A new biomarker test using the tiniest of RNA molecules can distinguish between people who are more, or less, likely to recover quickly from a concussion.
A concussion, in football parlance, is akin to “having one’s bell rung.” Considered a type of traumatic brain injury (TBI ), a concussion is the sudden thrusting forward of the soft brain inside the hard skull that results from a violent whack to the head. It usually causes a brief loss of consciousness, and then difficulty thinking and recalling new information, headache, blurred vision, fatigue, irritability, poor balance, and sensitivity to noise and light. Most people recover within two weeks, though up to a third of sufferers experience prolonged symptoms. These brain injuries have received increased scrutiny in recent years following reports of long-term damage to athletes who have suffered multiple concussions.
Nevertheless, concussion symptoms persist
Lingering concussion symptoms go by several names. The Diagnostic and Statistical Manual dubs it “neurocognitive disorder due to TBI,” while the World Health Organization calls it “post-concussion syndrome.” Whatever it’s termed, in extended concussion, symptoms like headache, fatigue, and irritability ramp up, while others, such as dizziness, may appear.
The ability to predict which patients whose concussion symptoms will stick around could lead to early referrals to appropriate specialists and perhaps lifestyle changes. But studies to isolate predictive factors seem to have yielded more clues to what doesn’t matter than to what does. Among high school and college athletes, severe symptoms, amnesia, and loss of consciousness, within the first 24 hours, is associated with increased risk of PCS. Level of schooling and position on a team didn’t matter, nor did history of past concussion for sports other than football.
Rather than poking into the histories of young athletes with concussions to isolate contributing factors to their prolonged misery, Jeremiah J. Johnson, of the department of pediatrics at the Penn State College of Medicine and colleagues have found a novel type of biomarker to predict persistence of symptoms — a set of 5 microRNAs. Their findings recently appeared in JAMA Pediatrics.
Concussion is common. A study from Canada showed that 1 in 5 of 13,000 teens had had one, but a meta-analysis for the US doesn’t paint quite so dire an incidence. Whatever the numbers, the ability to identify patients destined for persisting symptoms would be of great value.
MicroRNAs as biomarkers
The microRNAs are a mere 21 or 22 bases long, but they powerfully “fine-tune” gene expression by acting as “dimmer switches” that block the translation of specific messenger RNA (mRNA) transcripts into proteins.
About 2,500 types of microRNAs flit inside cells, numbering 1,000 to 200,000 and regulating at least a third of the protein-encoding genes. MicroRNA function is a complex, two-way street: a single type of microRNA has many mRNA targets, and at the same time, a single type of mRNA binds different microRNAs. Pharmacologically speaking, a microRNA’s targets can reveal pathways of protein interactions that can suggest new drug targets as well as identify an existing drug that might work.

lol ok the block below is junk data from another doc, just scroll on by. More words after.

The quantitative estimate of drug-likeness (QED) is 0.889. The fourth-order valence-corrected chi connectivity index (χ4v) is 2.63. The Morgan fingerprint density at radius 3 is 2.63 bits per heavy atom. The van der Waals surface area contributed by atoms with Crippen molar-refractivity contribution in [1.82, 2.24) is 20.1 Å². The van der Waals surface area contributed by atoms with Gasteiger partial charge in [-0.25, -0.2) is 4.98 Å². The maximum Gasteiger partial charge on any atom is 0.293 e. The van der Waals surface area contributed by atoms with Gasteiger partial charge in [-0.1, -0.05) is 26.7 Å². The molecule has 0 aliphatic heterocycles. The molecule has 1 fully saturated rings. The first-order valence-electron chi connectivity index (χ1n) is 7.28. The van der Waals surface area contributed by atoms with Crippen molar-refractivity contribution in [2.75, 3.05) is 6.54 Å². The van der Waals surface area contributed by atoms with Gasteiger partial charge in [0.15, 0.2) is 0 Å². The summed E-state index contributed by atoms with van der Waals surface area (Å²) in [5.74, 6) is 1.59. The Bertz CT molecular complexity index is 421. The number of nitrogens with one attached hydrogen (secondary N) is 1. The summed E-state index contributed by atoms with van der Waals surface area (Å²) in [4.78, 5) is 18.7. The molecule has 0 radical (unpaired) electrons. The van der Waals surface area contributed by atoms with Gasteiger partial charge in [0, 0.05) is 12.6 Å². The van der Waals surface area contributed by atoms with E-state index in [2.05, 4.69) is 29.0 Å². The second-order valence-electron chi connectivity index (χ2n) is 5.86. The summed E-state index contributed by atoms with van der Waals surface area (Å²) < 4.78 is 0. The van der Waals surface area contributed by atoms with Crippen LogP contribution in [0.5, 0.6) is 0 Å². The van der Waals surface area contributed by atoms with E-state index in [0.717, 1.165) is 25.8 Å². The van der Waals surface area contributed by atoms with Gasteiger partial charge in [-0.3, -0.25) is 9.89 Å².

But microRNAs don’t stay in cells, and that’s why they might make great biomarkers. They move in fleets of tiny bubbles in bodily fluids such as saliva, blood, and cerebrospinal fluid. Plus, microRNAs are hardy, staying under the radar of digestive enzymes and resisting changes in pH.
Most importantly, head pummeling immediately alters microRNA levels in the cerebrospinal fluid, which echo a day later in the blood. And microRNA levels shoot up with the degree of damage. A saliva test for microRNAs is even easier than a blood test.
Investigations of using microRNAs as biomarkers have so far focused on adults. The new study looked at microRNAs in saliva from 52 patients, aged 7 to 21 years, at the time of diagnosis of concussion and within 14 days of the head injury, checking again at 4 and 8 weeks. The researchers used a survey, called the Sport Concussion Assessment Tool (SCAT3), to evaluate 20 persistent symptoms.
The researchers zeroed in on 15 microRNAs with levels in saliva that differed the most between 30 patients with prolonged symptoms and 22 with acute symptoms. Analysis of the 2,429 genes these microRNAs target indicated that they control repair of nerve cells and how the cells send and receive signals — it all makes sense.
Five of the 15 microRNAs tracked most strongly with prolonged symptoms. Three other of the 15 miRNAs indicated specific complaints: “remembering what people tell me,” “I have headaches,” and “I get tired a lot.”
If validated, a microRNA spit test could identify children and teens at higher risk for prolonged concussion symptoms and help parents determine when it’s safe to return to school and athletic activities. And it’s easy to imagine a simple spittoon-like collection device, in school nurse medicine cabinets or on the football field, to provide a heads-up of who to watch for worsening brain damage.
Ricki Lewis has a PhD in genetics and is a genetics counselor, science writer and author of The Forever Fix: Gene Therapy and the Boy Who Saved It, the only popular book about gene therapy . Follow her at her website or Twitter @rickilewis.